invented one of the first linkers (originally called

a compiler). She promoted the idea of machineindependent

programming languages, which

Hedy Lamarr was not your average 1940s

Hollywood film star; she developed a secret

communications system which would later be

used by the US Navy. Born in Austria, where she

began her Hollywood career - which included a star

on the Hollywood Walk of Fame - she then moved

to the United States where she met composer

George Antheil. Together they developed a radio

guidance system which used frequency hopping

spread spectrum technology to overcome the

possibility of interference. Their invention was

granted a patent in 1942 (US2292387A) and is

patented under her married name, Hedy Kiesler

Markey, however, the technology was difficult to

implement at the time, and the Navy did not like

to use ideas from outside the military. In 1962, a

current updated version of their invention finally

appeared on Navy ships.

Although the Navy was slow to implement the

technology, various spread-spectrum techniques

are incorporated into Bluetooth technology and

are similar to methods used in legacy versions

of Wi-Fi. After 50 years, the Navy gave her

recognition for her ingenious invention which

included an induction into the National Inventors

Hall of Fame, in 2014.

The National Inventors Hall of Fame, which works

in collaboration with the United States Patent and

Trademark Office (USPTO), honours the history of

innovation with its some 581 inductees. However,

only 39 of these are women – does this reflect

the recognition women inventors have been

given throughout history? The National Science

and Technology Medals foundation follows suit

with a staggering low number of 61 out of 707

of its inductees being women. This is not a true

reflection of how many of the innovative ideas we

rely on today that were developed by women.

The Patent Corporation Treaty yearly review

(2019), published by the World Intellectual

Property Organisation, looks into current trends

of those patenting under the act. This year it

published that in 2018, women accounted for

17% of all inventors listed in PCT applications.

Fields of technology related to the life sciences,

such as biotechnology and pharmaceuticals,

have comparatively high shares of women

among inventors. Women account for over half

of contributions in the biotechnology field in

2018, a figure which could be suggested will rise

as figures have done so year on year since 2000

although more women than men are now going

to university (in the academic year 2016/2017),

ten percent less women than men are studying

scientific subjects which could indicate that the

climb to equality might be slowing down.

Figure 2 – Percentage increase in the share of applications with at least one women inventor by technology, from the period

2000-2018. Source: WIPO statistics database.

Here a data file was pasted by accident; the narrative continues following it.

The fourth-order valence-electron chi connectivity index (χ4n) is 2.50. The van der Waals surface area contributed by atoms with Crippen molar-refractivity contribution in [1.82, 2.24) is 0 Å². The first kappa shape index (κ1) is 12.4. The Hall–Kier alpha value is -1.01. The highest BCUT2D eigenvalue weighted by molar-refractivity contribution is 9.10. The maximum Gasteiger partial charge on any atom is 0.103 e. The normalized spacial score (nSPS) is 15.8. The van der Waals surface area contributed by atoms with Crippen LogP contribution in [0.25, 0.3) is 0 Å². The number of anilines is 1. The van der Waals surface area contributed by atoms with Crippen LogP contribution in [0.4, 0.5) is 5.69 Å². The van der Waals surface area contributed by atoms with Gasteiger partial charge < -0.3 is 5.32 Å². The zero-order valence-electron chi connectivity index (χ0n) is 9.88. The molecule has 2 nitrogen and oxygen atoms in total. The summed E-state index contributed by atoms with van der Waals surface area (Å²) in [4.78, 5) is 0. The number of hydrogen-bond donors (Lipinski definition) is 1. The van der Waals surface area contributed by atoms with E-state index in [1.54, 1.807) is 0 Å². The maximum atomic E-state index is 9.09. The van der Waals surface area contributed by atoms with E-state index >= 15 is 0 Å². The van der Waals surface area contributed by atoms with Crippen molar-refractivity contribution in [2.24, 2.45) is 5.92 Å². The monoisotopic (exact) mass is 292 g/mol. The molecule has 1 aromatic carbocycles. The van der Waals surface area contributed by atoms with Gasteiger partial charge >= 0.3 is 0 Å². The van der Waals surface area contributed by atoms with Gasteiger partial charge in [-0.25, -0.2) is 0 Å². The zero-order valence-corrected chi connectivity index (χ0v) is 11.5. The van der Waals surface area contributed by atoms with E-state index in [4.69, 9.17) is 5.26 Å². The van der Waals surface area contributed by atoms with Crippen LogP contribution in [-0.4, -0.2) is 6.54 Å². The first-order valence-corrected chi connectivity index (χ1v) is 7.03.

However, not all great inventions have come from women who studied at higher education level or

those who studied scientifically. For instance, Josephine Cochran invented the dishwasher - a socialite

with no formal education who invented the first useful dishwasher in 1886 out of necessity to prevent

her servants from breaking her fine china. Cochran went on to found her own company to manufacture

her dishwashers, which eventually became KitchenAid.

The gender gap is still widespread. Even in progressive economies, there are still relatively low shares

of PCT applications by women inventors, for example, in 2018, in the United Kingdom, only 26% of PCT

applications had women inventors. Women may still be coming up against the notorious ‘glass ceiling.’

However, the landscape is undoubtedly improving; in all but one of the top 20 contributors, there have

been Figure impressive 2 – Percentage improvements; increase in the share Sweden of applications and Finland with at least have one increased women inventor their by figures technology, by over from the 100 period percent

in the 2000-2018. last eighteen Source: WIPO years. statistics This database. suggests that although there is still a gap across the globe; the level of

women inventors has risen, and this will likely continue.

Figure 3 – Share of PCT applications with women inventors for the top 20 origins (2018) with the percentage difference

between figures in 2000 compared to 2018 (value on the right). Source: WIPO statistics database.

Figure 3 – Share of PCT applications with women inventors for the top 20 origins (2018) with the percentage difference

between figures in 2000 compared to 2018 (value on the right). Source: WIPO statistics database.

In conclusion, the patent world is progressively recognising more women inventors,

although this progression is more evident in some subjects more than others, and in

some countries more than others. The drastic increases over the last eighteen years

are encouraging and have led to a varied landscape from which we can conclude

that women will in time play a more significant role in innovation, engineering, and

design but at what point men and women become equals on this level is unknown.

Note In order to attribute gender to inventors’ names recorded in PCT applications,

WIPO produced a gender–name dictionary based on information from 13 different

public sources. Gender is attributed to a given name on a country-by-country basis

because certain names can be considered male in one country but female in another.

[from World Intellectual Property Indicators]

* Quote originally attributed to John Augustus Shedd, although adopted as a motto

by Grace Hopper.

Figure 1 - Comparison between the two highest and two lowest fields of technology for shares of applications with

at least one women inventor. Source: WIPO statistics database.